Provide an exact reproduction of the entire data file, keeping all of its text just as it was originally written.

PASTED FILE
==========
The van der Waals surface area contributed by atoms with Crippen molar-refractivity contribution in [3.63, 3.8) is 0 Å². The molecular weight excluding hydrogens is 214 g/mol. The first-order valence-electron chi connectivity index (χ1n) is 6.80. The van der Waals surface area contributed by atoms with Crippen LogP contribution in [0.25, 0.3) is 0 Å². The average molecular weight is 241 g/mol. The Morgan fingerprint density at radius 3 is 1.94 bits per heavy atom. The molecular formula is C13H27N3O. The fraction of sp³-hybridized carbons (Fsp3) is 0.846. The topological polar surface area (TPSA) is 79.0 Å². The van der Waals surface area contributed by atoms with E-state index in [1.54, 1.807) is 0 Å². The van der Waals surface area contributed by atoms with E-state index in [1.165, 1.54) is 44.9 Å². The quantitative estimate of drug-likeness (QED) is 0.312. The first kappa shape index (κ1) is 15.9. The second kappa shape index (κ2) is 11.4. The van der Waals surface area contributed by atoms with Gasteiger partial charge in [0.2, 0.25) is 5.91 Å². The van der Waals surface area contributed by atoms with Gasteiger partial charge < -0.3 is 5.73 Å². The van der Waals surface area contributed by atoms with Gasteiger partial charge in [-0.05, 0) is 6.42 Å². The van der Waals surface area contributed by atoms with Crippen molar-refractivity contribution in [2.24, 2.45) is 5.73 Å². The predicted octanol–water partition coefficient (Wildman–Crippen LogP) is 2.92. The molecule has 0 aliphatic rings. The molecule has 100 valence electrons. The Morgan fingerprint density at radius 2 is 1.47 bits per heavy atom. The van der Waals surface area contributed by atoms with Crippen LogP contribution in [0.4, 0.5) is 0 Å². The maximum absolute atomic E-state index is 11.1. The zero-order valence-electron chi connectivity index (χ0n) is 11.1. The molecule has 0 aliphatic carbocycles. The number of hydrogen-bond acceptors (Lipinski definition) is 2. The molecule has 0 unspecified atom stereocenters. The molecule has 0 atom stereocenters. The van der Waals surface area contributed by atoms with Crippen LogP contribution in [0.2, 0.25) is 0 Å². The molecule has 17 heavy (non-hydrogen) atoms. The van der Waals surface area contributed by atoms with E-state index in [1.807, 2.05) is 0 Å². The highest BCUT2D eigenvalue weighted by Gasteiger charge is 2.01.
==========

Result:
The van der Waals surface area contributed by atoms with Crippen molar-refractivity contribution in [3.63, 3.8) is 0 Å². The molecular weight excluding hydrogens is 214 g/mol. The first-order valence-electron chi connectivity index (χ1n) is 6.80. The van der Waals surface area contributed by atoms with Crippen LogP contribution in [0.25, 0.3) is 0 Å². The average molecular weight is 241 g/mol. The Morgan fingerprint density at radius 3 is 1.94 bits per heavy atom. The molecular formula is C13H27N3O. The fraction of sp³-hybridized carbons (Fsp3) is 0.846. The topological polar surface area (TPSA) is 79.0 Å². The van der Waals surface area contributed by atoms with E-state index in [1.54, 1.807) is 0 Å². The van der Waals surface area contributed by atoms with E-state index in [1.165, 1.54) is 44.9 Å². The quantitative estimate of drug-likeness (QED) is 0.312. The first kappa shape index (κ1) is 15.9. The second kappa shape index (κ2) is 11.4. The van der Waals surface area contributed by atoms with Gasteiger partial charge in [0.2, 0.25) is 5.91 Å². The van der Waals surface area contributed by atoms with Gasteiger partial charge < -0.3 is 5.73 Å². The van der Waals surface area contributed by atoms with Gasteiger partial charge in [-0.05, 0) is 6.42 Å². The van der Waals surface area contributed by atoms with Crippen molar-refractivity contribution in [2.24, 2.45) is 5.73 Å². The predicted octanol–water partition coefficient (Wildman–Crippen LogP) is 2.92. The molecule has 0 aliphatic rings. The molecule has 100 valence electrons. The Morgan fingerprint density at radius 2 is 1.47 bits per heavy atom. The van der Waals surface area contributed by atoms with Crippen LogP contribution in [0.4, 0.5) is 0 Å². The maximum absolute atomic E-state index is 11.1. The zero-order valence-electron chi connectivity index (χ0n) is 11.1. The molecule has 0 aliphatic carbocycles. The number of hydrogen-bond acceptors (Lipinski definition) is 2. The molecule has 0 unspecified atom stereocenters. The molecule has 0 atom stereocenters. The van der Waals surface area contributed by atoms with Crippen LogP contribution in [0.2, 0.25) is 0 Å². The molecule has 17 heavy (non-hydrogen) atoms. The van der Waals surface area contributed by atoms with E-state index in [1.807, 2.05) is 0 Å². The highest BCUT2D eigenvalue weighted by Gasteiger charge is 2.01.